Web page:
Simulation framework

As individuals in a simulated population are in interaction with one another, the occurence of one event impacts the occurence of others. Every change in disease state membership (i.e. membership in sets S, E, I, and R) impacts event probabilities in some manner.

An exposure event to an individual i, changes their (previously zero) probability of becoming infectious to \rho(i) and zeros their probability of becoming exposed from any of the potential sources (since they have already been exposed). Once an individual has been exposed there are also probabilities associated with the mutation of the pathogen that has been transmitted to them, which remains non-zero until individual i is removed from the population.

An infection event to an individual i, changes their (previously zero) probability of being removed to \gamma(i) and also zeros their probability of becoming infectious (since they are already infected). While individual i is infectious, every remaining susceptible individual in the population is at some risk of exposure to the pathogen that individual i hosts.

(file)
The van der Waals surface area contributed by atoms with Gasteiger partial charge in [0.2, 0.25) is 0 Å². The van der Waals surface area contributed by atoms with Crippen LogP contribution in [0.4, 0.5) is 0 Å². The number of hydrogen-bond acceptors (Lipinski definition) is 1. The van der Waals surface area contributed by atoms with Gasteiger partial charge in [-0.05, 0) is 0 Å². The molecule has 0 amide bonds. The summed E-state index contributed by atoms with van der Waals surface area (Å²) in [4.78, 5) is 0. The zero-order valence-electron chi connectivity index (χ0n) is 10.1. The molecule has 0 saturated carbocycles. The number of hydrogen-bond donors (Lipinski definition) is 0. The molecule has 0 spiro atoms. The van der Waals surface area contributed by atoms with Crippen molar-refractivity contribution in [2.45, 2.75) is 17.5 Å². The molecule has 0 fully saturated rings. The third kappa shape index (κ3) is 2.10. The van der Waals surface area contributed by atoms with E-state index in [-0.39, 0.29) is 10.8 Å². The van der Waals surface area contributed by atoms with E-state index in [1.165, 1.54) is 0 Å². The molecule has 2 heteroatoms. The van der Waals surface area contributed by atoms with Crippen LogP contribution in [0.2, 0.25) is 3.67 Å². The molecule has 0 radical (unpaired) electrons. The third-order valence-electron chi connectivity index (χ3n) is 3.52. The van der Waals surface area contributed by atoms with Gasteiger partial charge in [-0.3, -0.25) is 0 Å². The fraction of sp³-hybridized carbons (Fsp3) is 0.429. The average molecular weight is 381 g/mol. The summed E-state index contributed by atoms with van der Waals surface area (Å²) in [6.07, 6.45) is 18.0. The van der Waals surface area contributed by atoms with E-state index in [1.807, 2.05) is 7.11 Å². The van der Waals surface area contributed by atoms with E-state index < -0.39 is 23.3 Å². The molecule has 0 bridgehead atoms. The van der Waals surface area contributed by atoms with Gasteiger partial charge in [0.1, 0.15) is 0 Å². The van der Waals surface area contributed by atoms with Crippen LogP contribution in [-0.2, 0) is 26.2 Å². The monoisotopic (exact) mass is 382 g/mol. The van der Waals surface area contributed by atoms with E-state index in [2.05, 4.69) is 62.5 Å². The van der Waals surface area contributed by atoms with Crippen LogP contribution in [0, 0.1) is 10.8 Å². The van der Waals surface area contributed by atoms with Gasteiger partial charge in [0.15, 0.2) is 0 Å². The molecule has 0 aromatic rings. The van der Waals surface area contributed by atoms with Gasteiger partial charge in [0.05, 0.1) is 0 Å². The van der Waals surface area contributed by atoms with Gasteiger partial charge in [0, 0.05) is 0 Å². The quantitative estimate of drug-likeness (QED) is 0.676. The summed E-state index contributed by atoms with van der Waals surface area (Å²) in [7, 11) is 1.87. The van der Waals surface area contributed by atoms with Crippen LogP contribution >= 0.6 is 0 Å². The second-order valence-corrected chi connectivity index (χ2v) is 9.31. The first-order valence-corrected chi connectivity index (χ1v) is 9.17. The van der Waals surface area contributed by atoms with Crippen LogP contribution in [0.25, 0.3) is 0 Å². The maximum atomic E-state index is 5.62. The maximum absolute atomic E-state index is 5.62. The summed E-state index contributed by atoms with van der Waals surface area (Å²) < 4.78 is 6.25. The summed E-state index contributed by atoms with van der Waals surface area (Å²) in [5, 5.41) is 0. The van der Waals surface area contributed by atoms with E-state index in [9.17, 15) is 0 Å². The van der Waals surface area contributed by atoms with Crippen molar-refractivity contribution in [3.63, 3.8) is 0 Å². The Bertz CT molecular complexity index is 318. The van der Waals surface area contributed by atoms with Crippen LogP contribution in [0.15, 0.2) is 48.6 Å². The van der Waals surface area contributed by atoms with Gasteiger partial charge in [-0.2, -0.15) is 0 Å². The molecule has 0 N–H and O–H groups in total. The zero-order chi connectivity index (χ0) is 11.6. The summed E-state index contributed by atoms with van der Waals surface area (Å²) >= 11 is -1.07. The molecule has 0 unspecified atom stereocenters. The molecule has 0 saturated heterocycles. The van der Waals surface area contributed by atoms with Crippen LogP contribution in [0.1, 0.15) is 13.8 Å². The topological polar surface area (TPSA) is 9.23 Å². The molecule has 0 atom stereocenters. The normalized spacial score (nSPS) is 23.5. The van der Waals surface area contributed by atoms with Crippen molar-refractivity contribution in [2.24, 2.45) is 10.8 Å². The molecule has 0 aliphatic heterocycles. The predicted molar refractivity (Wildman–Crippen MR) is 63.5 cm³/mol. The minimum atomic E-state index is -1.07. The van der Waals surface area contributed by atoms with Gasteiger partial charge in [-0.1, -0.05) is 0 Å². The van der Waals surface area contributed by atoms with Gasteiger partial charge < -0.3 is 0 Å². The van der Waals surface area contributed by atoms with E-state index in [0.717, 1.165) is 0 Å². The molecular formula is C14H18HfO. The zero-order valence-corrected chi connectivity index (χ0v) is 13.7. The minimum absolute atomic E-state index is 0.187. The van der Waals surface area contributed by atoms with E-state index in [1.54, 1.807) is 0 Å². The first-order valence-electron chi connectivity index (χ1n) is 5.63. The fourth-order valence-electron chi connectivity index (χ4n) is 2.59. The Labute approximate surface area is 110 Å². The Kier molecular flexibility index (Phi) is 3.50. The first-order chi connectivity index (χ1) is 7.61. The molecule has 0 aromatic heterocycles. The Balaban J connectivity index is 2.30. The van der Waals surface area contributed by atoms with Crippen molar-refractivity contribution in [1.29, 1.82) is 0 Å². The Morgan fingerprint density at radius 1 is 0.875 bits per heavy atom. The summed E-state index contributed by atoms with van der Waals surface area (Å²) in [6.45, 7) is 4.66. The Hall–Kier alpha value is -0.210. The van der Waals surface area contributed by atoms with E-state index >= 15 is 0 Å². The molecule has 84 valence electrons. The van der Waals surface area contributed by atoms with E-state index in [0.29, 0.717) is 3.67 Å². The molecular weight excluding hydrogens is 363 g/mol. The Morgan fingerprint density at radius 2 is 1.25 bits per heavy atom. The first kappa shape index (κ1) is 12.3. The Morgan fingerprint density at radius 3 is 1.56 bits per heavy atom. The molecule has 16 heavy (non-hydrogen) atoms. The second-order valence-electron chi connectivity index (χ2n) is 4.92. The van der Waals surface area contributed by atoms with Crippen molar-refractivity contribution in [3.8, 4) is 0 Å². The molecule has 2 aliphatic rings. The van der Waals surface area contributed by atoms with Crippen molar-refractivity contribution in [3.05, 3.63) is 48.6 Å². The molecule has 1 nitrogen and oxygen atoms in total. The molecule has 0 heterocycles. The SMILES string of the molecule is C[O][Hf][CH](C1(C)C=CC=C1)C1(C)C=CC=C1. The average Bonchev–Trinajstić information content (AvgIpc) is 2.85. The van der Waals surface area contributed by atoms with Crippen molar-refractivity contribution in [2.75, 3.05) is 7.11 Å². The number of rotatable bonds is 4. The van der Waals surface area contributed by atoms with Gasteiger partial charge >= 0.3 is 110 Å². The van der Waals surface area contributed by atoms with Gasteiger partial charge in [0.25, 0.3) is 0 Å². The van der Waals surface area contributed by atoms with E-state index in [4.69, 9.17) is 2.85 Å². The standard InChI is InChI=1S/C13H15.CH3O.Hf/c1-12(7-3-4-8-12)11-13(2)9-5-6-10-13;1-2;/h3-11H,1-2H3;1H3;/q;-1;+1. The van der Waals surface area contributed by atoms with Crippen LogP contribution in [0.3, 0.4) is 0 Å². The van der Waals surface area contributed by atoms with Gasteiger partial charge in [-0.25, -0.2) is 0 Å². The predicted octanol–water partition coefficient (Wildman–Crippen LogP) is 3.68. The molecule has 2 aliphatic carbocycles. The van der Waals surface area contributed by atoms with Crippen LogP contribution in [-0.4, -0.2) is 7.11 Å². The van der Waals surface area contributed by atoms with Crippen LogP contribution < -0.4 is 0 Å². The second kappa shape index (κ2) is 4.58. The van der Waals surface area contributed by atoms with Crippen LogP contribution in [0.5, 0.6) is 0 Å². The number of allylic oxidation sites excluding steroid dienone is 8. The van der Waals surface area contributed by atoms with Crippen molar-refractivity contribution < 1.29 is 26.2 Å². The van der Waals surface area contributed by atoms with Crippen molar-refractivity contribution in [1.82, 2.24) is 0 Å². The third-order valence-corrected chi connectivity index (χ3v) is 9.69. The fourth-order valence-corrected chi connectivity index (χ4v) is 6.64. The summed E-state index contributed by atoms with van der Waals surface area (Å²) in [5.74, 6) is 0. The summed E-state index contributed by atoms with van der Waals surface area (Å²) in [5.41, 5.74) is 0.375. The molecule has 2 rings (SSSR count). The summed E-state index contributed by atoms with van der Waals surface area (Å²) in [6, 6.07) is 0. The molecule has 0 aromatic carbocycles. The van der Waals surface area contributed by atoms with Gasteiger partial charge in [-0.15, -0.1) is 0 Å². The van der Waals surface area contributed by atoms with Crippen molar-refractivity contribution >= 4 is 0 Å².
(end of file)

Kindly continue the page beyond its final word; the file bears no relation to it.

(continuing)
In an SEIR model, a removal event to individual i zeros their probability of removal, and also zeros the probability that they may expose any remaining susceptible individuals.

A mutation event may only change that nucleotide’s mutation rate (i.e. under a neutral theory of pathogen evolution), however it is also possible that a pathogen sequence could be associated with disease transmissability, latency, or recovery, creating potential for selection pressures.

The most straightforward and computationally efficient method of generating these interdependent events involves use of the minimum of independent exponential random variables. As the occurence of each event is described by an exponential distribution, we can generate the minimum of these distributions through summing their rate parameters. That is, the time of the next event in our system can be assumed to be exponentially distributed, with rate

\lambda = \sum_{i \in S_{(t)}} \left[ \epsilon(i,t) + \sum_{j \in I_{(t)}} \Omega_{S}(i) \Omega_{T}(j) \kappa(i,j) \right] + \sum_{k \in E_{(t)}} \rho(k) + \sum_{j \in I_{(t)}} \gamma(j) + \sum_{l \in E_{(t)} \cup I_{(t)}} \chi_{l,t},